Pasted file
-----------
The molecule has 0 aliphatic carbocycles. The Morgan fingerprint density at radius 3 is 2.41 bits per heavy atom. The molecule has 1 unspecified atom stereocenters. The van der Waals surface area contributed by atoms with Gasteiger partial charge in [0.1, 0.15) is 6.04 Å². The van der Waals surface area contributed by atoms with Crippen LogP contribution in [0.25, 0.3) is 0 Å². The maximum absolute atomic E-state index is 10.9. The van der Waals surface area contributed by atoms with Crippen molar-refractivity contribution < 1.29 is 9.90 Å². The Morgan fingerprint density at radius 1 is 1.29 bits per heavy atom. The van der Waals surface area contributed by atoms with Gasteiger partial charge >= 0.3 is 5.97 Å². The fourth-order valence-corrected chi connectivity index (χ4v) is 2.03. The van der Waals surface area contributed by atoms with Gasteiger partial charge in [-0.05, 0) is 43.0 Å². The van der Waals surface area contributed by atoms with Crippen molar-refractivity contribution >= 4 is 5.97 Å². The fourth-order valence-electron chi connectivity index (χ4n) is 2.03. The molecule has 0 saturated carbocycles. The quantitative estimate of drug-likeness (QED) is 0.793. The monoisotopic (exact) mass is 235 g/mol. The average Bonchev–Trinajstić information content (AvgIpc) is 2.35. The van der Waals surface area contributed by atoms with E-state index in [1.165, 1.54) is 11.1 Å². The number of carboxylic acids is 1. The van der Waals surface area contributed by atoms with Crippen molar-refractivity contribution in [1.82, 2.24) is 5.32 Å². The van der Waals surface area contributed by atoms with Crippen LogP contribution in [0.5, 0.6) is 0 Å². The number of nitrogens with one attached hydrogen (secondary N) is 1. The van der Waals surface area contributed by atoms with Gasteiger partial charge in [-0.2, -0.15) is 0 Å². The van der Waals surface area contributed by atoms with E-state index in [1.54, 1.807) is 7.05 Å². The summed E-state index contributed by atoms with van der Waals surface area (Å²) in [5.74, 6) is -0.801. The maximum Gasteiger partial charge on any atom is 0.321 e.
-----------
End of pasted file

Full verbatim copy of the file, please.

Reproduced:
The molecule has 0 aliphatic carbocycles. The Morgan fingerprint density at radius 3 is 2.41 bits per heavy atom. The molecule has 1 unspecified atom stereocenters. The van der Waals surface area contributed by atoms with Gasteiger partial charge in [0.1, 0.15) is 6.04 Å². The van der Waals surface area contributed by atoms with Crippen LogP contribution in [0.25, 0.3) is 0 Å². The maximum absolute atomic E-state index is 10.9. The van der Waals surface area contributed by atoms with Crippen molar-refractivity contribution < 1.29 is 9.90 Å². The Morgan fingerprint density at radius 1 is 1.29 bits per heavy atom. The van der Waals surface area contributed by atoms with Gasteiger partial charge >= 0.3 is 5.97 Å². The fourth-order valence-corrected chi connectivity index (χ4v) is 2.03. The van der Waals surface area contributed by atoms with Gasteiger partial charge in [-0.05, 0) is 43.0 Å². The van der Waals surface area contributed by atoms with Crippen molar-refractivity contribution >= 4 is 5.97 Å². The fourth-order valence-electron chi connectivity index (χ4n) is 2.03. The molecule has 0 saturated carbocycles. The quantitative estimate of drug-likeness (QED) is 0.793. The monoisotopic (exact) mass is 235 g/mol. The average Bonchev–Trinajstić information content (AvgIpc) is 2.35. The van der Waals surface area contributed by atoms with E-state index in [1.165, 1.54) is 11.1 Å². The number of carboxylic acids is 1. The van der Waals surface area contributed by atoms with Crippen molar-refractivity contribution in [1.82, 2.24) is 5.32 Å². The van der Waals surface area contributed by atoms with Crippen LogP contribution in [0.5, 0.6) is 0 Å². The number of nitrogens with one attached hydrogen (secondary N) is 1. The van der Waals surface area contributed by atoms with Gasteiger partial charge in [-0.2, -0.15) is 0 Å². The van der Waals surface area contributed by atoms with E-state index in [1.54, 1.807) is 7.05 Å². The summed E-state index contributed by atoms with van der Waals surface area (Å²) in [5.74, 6) is -0.801. The maximum Gasteiger partial charge on any atom is 0.321 e.